Yes, they can, unfortunately. Student loan debt collectors can play hardball since it is nearly impossible for the debtor to discharge the debt in bankruptcy court... and the debt will generally not become uncollectible after a number of years like most debts. They are under no obligation to accept whatever amount you offer.
Under Illinois law (link provided below) a creditor is allowed to garnish up to 15% of your monthly disposable income (wages minus legally-required deductions). They may also garnish bank accounts.
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Like Pierre stated student loans don't go away. The only way one can discharge a student loan obligation through bankruptcy is by demonstrating undue hardship. What this means from a practical standpoint is that you can't pay the loan now nor will you be able to in the future due to some sort of disability impacting your present and future economic earning capacity.Ask a similar question
Any creditor can garnish your wages if 1) state law permits garnishment and 2) the creditor obtains a court judgment against you. With student loans, the creditor may not need to obtain a court judgment against you to garnish your wages, again, depending on state laws.
I am posting a link to provide you with additional information about student loans which I hope will help you. Good luck!Ask a similar question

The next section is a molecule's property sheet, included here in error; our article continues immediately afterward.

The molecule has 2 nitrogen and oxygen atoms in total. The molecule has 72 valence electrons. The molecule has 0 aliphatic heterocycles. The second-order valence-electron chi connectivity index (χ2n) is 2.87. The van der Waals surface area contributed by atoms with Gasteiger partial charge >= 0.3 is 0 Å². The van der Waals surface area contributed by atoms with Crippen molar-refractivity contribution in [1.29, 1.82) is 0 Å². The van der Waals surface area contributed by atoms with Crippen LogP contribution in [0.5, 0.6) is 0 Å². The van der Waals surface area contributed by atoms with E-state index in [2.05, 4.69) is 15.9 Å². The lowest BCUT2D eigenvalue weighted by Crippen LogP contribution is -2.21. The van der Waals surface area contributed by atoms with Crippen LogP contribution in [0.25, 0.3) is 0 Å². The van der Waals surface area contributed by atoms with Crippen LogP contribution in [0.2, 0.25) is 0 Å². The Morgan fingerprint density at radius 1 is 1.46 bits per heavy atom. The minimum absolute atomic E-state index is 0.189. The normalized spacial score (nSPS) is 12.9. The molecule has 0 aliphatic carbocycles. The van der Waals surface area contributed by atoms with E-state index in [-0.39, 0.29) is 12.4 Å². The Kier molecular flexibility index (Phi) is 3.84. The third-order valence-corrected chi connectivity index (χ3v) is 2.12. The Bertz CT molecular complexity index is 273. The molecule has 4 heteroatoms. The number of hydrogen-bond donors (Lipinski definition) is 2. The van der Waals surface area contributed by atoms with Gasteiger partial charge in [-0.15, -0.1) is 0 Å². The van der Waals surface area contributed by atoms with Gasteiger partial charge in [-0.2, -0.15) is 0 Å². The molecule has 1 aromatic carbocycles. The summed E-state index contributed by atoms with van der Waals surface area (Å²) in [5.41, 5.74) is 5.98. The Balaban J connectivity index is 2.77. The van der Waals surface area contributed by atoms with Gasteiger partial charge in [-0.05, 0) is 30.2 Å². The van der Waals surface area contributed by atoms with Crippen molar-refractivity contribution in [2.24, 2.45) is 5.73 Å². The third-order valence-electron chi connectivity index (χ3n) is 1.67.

Unless your state allows it, a collection agency that is collecting a PRIVATE student loan cannot garnish wages unless it gets a judgment against you.
Collectors who are collecting FEDERAL student loans can obtain a wage garnishment without a judgment, but there are still some hoops to jump through (a notification letter, opportunity for administrative hearing, etc).
We find that most collectors will lie about your legal rights with respect to student loans, so carefully document everything that occurs in the collection process and then sit down with a lawyer in your area who handles Fair Debt Collection Practices Act (FDCPA) cases.
With a private student loan, it really is like any other private debt (mortgage loan, credit card, medical, etc) except that bankruptcy is much more restricted. This is where federal and private student loans are similar.
So negotiate the best you can (or get a good lawyer in your area to help you) as the owner of the loan can sue if the statute of limitations has not expired. Federal student loans have no statute of limitation but this is not true of private student loans. Read your contract and see when it went into default. Often private student loan contracts define default pretty broadly which means the clock may start running sooner than you might expect on how long the collector has to sue you. Occasionally, the default is too long ago for the collector to sue, depending on which state's statute of limitation law applies.
Best wishes and I'll put some links below that might be of help you.
John G. Watts
No representation is made that the quality of legal services to be performed is greater than the quality of legal services performed by other lawyers. I am only licensed in Alabama and no information is intended to be legal advice. Instead, it is simply general education information to help encourage to speak with a licensed lawyer in your state.Ask a similar question